The location of Enlightenment critique in the public sphere has often been associated with the contrast between philosophical modernity’s innovative outlook and classical philosophy’s rootedness in tradition. While historians of ideas (see Jean-Luc Marion, p. 88) have rightly questioned the validity of so rigid a contrast, cultural history makes it possible to problematize the category of “tradition” through an examination of practices of philosophical transmission. Van Damme examines many of its facets (notably the teaching in Jesuit collèges in the Lyons region). [3] He shows how historical inquiry into the reliability of textual sources opened the door to a material examination (through archaeology or philology) of documents and objects, and how this interest in the material character of transmission manifested itself in practices seeking to conserve, collect, and publicly appropriate philosophers’ writings, archives, and artifacts (notably Descartes’). [4] As a result, the relationship between the public and philosophy gradually changed. One can then trace the emergence of an original process for reappropriating ancient philosophy, in which modern philosophers redescribe their own gestures (as skeptical, cynical, Epicurean, Stoic, etc.) using ancient terms. In various ways, these practices allow us to see philosophy as a truth ethics rather than as a doctrinal position: “By disconnecting tradition from its textual content, the fruitfulness of the Enlightenment project lies in the way it brings philosophy back to its value as a model of wisdom and living” (p. 98).

Philosophy’s Archipelago Trade

Parts 2 and 3 set out to consider these philosophical practices from the standpoint of the spatial logics and territorial issues that become apparent at the peripheries and “boundaries” of European empires. Chapter 4 thus offers an overview of recent historiography devoted to the ways in which modern philosophy circulates, the networks through which it has spread, and the processes that have rendered its practices uniform. Van Damme reminds us of the role of salons and coffee houses, the importance of the court as a place for experiments in natural philosophy, and the correspondence networks tied to the Republic of Letters, freemasonry, and the academies (pp. 129-136). He shows how philosophy was disseminated through commercial distribution circuits, notably as a result of the increasing consumption of philosophical instruments (globes, barometers, eudiometers, and natural history textbooks) and the organization of spectacles. In this way, the emergence of modern philosophy is inseparable from those spaces which the eighteenth century dubbed “metropolises.”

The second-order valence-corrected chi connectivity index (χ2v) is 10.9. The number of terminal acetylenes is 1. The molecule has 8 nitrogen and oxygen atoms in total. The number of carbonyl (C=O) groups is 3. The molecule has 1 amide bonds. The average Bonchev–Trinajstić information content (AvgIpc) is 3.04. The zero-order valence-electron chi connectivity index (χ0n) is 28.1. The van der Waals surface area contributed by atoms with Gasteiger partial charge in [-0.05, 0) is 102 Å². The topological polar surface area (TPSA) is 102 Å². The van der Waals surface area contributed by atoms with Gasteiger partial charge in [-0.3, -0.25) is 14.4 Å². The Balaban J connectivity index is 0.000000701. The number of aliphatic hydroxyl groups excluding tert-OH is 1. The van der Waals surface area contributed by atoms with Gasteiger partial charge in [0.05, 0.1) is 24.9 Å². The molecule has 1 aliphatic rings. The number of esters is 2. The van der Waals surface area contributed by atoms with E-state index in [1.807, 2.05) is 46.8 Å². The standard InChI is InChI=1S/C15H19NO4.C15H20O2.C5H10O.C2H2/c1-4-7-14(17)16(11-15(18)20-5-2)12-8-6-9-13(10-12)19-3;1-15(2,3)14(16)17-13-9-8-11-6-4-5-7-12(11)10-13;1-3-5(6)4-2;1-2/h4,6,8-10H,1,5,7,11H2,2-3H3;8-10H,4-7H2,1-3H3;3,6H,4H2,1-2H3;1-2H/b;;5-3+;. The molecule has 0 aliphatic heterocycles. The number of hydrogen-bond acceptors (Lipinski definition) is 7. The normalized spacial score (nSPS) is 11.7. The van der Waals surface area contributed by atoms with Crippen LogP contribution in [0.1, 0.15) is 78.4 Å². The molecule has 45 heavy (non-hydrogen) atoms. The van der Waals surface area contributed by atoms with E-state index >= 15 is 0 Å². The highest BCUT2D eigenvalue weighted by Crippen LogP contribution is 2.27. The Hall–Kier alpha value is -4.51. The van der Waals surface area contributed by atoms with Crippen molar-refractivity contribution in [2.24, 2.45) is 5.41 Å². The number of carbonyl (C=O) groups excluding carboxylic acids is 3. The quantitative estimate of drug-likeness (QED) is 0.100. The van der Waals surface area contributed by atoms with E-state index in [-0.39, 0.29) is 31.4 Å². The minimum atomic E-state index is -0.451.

Since Antonella Romano’s work on Rome and his own work on Paris [5] have already examined the case of philosophical metropolises that were simultaneously European political centers, Van Damme has chosen in this book to focus on the interesting case of Edinburgh. He first considers (in chapter 5) its university milieu, its European networks, the relationship between Scottish Enlightenment views about cities and the transformation of Edinburgh’s urban geography due to its intellectual effervescence, and the proliferation of learned societies. This metropolis of universalistic philosophy is inextricably bound to complex assertions of national and political identity vis-à-vis the British Empire, its status as a cultural metropolis being inseparable from the fact that, in 1707, it had ceased to be a political capital (p. 173). Chapter 6 explores the articulation of the development of philosophical practices within the university milieu and major demands promoting local identity. Van Damme shows how Scottish scholars’ taste for enquiries at the parish level, as well as in faraway colonies, contributed to the Scottish Enlightenment’s complex self-understanding: thus in 1748, the chairman of the Society of the Antiquaries of Scotland wrote: “As a man, I have always felt myself to be a Citizen of the World; as a friend of Peace and Liberty, I can see myself only living in the United Kingdom; but as a Citizen, I can never forget that I am a Scot” (p. 177).

Rather than seeing philosophical practices as uniformly spread throughout European and colonial space, Van Damme suggests that we think of philosophy as emerging in archipelagos (p. 198): urban archipelagoes, as well as archipelagoes confronting challenges to their local identity, thus requiring them to apply universal philosophical frameworks to specific territorial concerns. Chapter 7, which is particularly wide ranging, examines the decentering of European philosophical universalism from the standpoint of postcolonial studies. Van Damme seeks “to understand to what extent procedures for ‘detaching’ and distancing oneself from Europe through a condemnation of its colonial past became tied to a valorization of indigenous philosophy” (p. 198), showing, for example (p. 213-222), the role that the collection of Indian artifacts played in the invention of a uniquely American experience of nature, which distinguished the New World’s philosophy from the Old’s.

A Philosophers’ Party?